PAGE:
Earlier this week, the college basketball community was rocked by allegations of payments exchanging hands relating to the recruitment of prospective student-athletes and the federal government’s investigation thereof. I have a firm rule in life and in practice to steer clear of the scrutiny of the federal government. However, it is not always that simple. Coaches around the country are likely shaking at the idea of facing federal prosecution. Federal prosecution, however, is not the only regulation coaches should fear.
The NCAA also has the ability to regulate and enforce its regulations. The NCAA is permitted to wait until the conclusion of the federal prosecution or conduct its investigation concurrently. As a result, these situations are tricky. If the NCAA decides to investigate the alleged involved programs and coaches, the coaches are required by NCAA regulations to cooperate with the investigation or face a potential NCAA Bylaw 10.1 charge (i.e., unethical conduct). Any information provided by a coach during an NCAA investigative interview is subject to being turned over by and through a subpoena. In short, the federal government can gain information from the NCAA interviews and any revelations made during these interviews can help bolster the federal government’s case against a coach.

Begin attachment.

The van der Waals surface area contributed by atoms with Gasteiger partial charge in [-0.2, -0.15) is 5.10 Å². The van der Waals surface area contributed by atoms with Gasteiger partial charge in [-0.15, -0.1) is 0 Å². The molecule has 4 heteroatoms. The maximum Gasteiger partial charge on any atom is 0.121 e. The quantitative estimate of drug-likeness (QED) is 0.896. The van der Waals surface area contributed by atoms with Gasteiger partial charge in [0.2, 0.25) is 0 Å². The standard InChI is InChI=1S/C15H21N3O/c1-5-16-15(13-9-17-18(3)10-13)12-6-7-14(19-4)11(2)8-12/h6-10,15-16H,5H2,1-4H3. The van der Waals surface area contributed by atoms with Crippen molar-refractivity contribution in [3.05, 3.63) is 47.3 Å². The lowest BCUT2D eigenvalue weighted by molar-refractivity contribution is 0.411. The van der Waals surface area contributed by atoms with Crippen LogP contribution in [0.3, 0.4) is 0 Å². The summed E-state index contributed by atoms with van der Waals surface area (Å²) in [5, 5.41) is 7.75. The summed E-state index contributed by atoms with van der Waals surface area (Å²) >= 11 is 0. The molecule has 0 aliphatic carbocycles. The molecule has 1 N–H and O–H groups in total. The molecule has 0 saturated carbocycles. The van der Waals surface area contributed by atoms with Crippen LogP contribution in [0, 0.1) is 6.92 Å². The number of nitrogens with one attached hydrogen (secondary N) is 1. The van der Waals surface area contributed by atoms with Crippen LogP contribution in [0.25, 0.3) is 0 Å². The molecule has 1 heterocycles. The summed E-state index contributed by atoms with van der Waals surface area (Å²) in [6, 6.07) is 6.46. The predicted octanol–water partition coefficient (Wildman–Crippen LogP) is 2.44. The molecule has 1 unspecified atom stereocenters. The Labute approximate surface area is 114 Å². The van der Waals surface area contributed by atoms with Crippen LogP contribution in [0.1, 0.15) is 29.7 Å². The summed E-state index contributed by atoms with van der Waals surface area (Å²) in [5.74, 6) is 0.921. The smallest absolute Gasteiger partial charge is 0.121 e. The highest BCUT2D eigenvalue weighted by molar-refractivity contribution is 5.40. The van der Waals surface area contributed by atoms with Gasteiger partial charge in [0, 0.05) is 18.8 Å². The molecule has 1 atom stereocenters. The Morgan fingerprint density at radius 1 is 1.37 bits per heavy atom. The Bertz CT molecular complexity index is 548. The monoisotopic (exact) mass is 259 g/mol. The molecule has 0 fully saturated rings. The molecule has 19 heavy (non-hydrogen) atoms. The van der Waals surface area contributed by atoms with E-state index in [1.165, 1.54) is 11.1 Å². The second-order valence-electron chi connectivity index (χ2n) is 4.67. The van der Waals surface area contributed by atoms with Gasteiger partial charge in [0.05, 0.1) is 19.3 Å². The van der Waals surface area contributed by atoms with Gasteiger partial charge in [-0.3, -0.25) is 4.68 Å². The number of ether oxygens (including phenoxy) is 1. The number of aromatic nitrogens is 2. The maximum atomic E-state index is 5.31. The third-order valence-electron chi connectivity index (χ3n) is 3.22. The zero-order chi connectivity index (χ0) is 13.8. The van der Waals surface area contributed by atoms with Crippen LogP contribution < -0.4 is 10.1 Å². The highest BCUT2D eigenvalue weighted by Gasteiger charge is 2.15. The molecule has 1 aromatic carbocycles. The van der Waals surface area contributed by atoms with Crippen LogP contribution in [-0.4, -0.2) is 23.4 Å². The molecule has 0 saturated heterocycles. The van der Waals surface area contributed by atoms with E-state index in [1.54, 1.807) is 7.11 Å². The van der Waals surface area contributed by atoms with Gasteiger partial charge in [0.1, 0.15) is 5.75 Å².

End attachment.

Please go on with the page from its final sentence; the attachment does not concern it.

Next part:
As such, coaches have to make a choice between protecting their livelihoods and protecting their freedom, because it is not proper for a coach to submit to questioning by the NCAA under these circumstances. A coach under federal scrutiny would be wise to either plead the Fifth or refuse to submit for questioning. However, if a coach does so, he/she will likely receive an unethical conduct charge and a show cause penalty that prevents him/her from coaching at the college level for a specific period of time. If I was in the hot seat, I would choose my freedom over my occupation.